We often don’t think of temptation as a form of suffering, but the New Testament does support such an idea. God calls us to himself in salvation and then calls us to live a godly life while still possessing our sinful bodies. The Christian live is a glorious one and yet it is lived out with the ongoing craving of the flesh to satisfy itself.
Jesus lived in our place and was subject to all the temptations we face. The writer of Hebrews tells us that because Christ was sent to save mankind he came as the God-man, not the God-angel. Jesus “had to be made like his brethren in every way” (2:17a). Jesus was fully man so that he “might make atonement for the sins of the people” (2:17c). The author then makes his point in v. 18b that “he is able to help those who are being tempted.” This is indeed a great encouragement. It is what the writer states in the first part of v. 18 that I want to emphasize. The author says that Jesus is able to help those tempted “because he himself suffered when he was tempted” (2:18a). The verb “suffered” (πέποθεν) is highlighted by the writer with the choice of the perfect tense. The suffering he has in mind is tied to the participle “when he was tempted” (πειρασθείς). Christ suffered when he was tempted. This suffering was part of his living as a human, a point made later by the author. In Hebrews 5:8 the writer states that while Jesus lived on the earth (5:7), “he learned obedience from what he suffered.” This stark reality is actually a source of comfort to us. Jesus knows the sheer brutality that temptation to sin is for us: he experienced it. He knows its lies, its appeal, its power, its deceit, and its consequences. He knows from personal experience that temptation may often leave us only to return with a vengeance (Luke 4:13). Jesus calls us to call upon him in times of temptation.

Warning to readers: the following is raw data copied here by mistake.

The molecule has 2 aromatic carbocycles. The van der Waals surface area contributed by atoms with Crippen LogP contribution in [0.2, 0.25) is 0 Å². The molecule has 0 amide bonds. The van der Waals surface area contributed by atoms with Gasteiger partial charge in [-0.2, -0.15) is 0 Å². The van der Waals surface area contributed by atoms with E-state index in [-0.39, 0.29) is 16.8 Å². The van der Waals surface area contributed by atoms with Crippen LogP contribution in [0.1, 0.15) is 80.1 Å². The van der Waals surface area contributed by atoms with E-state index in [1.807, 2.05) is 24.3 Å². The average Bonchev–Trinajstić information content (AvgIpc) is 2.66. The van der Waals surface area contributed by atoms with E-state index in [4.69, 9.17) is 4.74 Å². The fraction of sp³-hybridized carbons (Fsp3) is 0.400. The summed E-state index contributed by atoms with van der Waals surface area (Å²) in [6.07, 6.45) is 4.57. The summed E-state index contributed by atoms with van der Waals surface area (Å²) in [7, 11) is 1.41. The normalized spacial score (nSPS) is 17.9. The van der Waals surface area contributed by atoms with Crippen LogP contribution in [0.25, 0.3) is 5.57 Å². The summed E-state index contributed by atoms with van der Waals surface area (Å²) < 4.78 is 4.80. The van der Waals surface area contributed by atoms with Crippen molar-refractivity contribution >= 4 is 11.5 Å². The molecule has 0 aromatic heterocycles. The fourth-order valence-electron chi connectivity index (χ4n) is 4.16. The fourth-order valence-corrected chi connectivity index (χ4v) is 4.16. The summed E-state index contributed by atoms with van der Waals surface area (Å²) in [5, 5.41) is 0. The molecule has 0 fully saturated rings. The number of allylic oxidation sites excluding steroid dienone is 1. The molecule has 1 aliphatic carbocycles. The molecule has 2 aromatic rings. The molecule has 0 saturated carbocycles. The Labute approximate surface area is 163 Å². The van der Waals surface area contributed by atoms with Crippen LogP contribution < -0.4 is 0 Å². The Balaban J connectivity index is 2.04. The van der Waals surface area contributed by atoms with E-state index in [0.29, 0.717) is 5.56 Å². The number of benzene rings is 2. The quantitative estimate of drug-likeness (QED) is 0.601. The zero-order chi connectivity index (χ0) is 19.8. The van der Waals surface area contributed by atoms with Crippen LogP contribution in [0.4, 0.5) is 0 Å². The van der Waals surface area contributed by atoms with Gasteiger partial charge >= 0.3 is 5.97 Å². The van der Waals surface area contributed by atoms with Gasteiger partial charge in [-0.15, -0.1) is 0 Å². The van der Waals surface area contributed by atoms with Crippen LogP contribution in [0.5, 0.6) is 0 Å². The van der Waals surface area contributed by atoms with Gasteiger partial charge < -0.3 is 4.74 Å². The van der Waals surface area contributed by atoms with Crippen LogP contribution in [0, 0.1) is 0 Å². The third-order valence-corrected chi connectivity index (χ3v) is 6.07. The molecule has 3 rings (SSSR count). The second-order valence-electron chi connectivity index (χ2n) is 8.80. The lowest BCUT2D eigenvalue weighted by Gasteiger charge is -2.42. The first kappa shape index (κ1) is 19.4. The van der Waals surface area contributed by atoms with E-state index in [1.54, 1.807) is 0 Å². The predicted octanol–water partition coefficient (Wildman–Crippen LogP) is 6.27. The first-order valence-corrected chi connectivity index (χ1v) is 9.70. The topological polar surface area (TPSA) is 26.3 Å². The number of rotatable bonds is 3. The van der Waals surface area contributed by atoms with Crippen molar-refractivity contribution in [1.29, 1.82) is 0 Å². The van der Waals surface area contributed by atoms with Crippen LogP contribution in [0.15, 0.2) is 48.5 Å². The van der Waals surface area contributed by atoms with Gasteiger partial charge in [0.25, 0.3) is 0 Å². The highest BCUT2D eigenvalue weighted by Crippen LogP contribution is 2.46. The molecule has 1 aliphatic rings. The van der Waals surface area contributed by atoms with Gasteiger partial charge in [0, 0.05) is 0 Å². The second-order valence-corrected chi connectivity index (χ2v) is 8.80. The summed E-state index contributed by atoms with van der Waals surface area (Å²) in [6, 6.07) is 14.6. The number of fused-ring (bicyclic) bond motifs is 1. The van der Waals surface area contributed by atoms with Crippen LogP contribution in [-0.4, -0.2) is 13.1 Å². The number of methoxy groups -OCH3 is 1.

Spurgeon, in his Morning and Evening noted,
It is a common-place thought, and yet it tastes like nectar to the weary heart-Jesus was tempted as I am. You have heard that truth many times: have you grasped it? He was tempted to the very same sins into which we fall. Do not dissociate Jesus from our common manhood. It is a dark room which you are going through, but Jesus went through it before. It is a sharp fight which you are waging, but Jesus has stood foot to foot with the same enemy. Let us be of good cheer, Christ has borne the load before us, and the blood-stained footsteps of the King of glory may be seen along the road which we traverse at this hour. There is something sweeter yet-Jesus was tempted, but Jesus never sinned. Then, my soul, it is not needful for thee to sin, for Jesus was a man, and if one man endured these temptations and sinned not, then in his power his members may also cease from sin…. Fears are needless, for Christ is with us, armed for our defence. Our place of safety is the bosom of the Saviour. Perhaps we are tempted just now, in order to drive us nearer to him. Blessed be any wind that blows us into the port of our Saviour’s love! Happy wounds, which make us seek the beloved Physician. Ye tempted ones, come to your tempted Saviour, for he can be touched with a feeling of your infirmities, and will succour every tried and tempted one. [October 3rd, evening].
This suffering that we face from temptation to sin does not go unnoticed by the savior. He is a sympathetic friend. He knows the battle, beloved, he knows.